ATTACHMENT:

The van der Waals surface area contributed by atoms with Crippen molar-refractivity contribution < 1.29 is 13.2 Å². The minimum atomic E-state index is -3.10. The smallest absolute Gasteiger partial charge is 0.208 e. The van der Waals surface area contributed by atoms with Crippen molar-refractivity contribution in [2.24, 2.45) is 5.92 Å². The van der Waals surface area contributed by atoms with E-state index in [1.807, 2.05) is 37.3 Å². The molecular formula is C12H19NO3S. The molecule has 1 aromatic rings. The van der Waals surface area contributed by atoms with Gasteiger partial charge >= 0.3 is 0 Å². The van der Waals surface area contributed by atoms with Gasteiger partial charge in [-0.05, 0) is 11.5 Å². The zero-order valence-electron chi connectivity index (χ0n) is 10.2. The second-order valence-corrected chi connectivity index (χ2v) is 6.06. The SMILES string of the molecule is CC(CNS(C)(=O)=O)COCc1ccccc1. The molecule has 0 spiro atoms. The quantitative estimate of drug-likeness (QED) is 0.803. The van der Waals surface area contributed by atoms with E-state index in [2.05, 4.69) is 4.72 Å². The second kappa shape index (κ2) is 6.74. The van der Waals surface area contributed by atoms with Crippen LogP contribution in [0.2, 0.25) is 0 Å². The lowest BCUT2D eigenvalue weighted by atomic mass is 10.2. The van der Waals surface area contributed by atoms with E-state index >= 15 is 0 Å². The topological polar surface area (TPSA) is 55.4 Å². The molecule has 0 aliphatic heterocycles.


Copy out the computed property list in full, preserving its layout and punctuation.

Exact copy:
The van der Waals surface area contributed by atoms with Crippen molar-refractivity contribution < 1.29 is 13.2 Å². The minimum atomic E-state index is -3.10. The smallest absolute Gasteiger partial charge is 0.208 e. The van der Waals surface area contributed by atoms with Crippen molar-refractivity contribution in [2.24, 2.45) is 5.92 Å². The van der Waals surface area contributed by atoms with E-state index in [1.807, 2.05) is 37.3 Å². The molecular formula is C12H19NO3S. The molecule has 1 aromatic rings. The van der Waals surface area contributed by atoms with Gasteiger partial charge >= 0.3 is 0 Å². The van der Waals surface area contributed by atoms with Gasteiger partial charge in [-0.05, 0) is 11.5 Å². The zero-order valence-electron chi connectivity index (χ0n) is 10.2. The second-order valence-corrected chi connectivity index (χ2v) is 6.06. The SMILES string of the molecule is CC(CNS(C)(=O)=O)COCc1ccccc1. The molecule has 0 spiro atoms. The quantitative estimate of drug-likeness (QED) is 0.803. The van der Waals surface area contributed by atoms with E-state index in [2.05, 4.69) is 4.72 Å². The second kappa shape index (κ2) is 6.74. The van der Waals surface area contributed by atoms with Crippen LogP contribution in [0.2, 0.25) is 0 Å². The lowest BCUT2D eigenvalue weighted by atomic mass is 10.2. The van der Waals surface area contributed by atoms with E-state index >= 15 is 0 Å². The topological polar surface area (TPSA) is 55.4 Å². The molecule has 0 aliphatic heterocycles.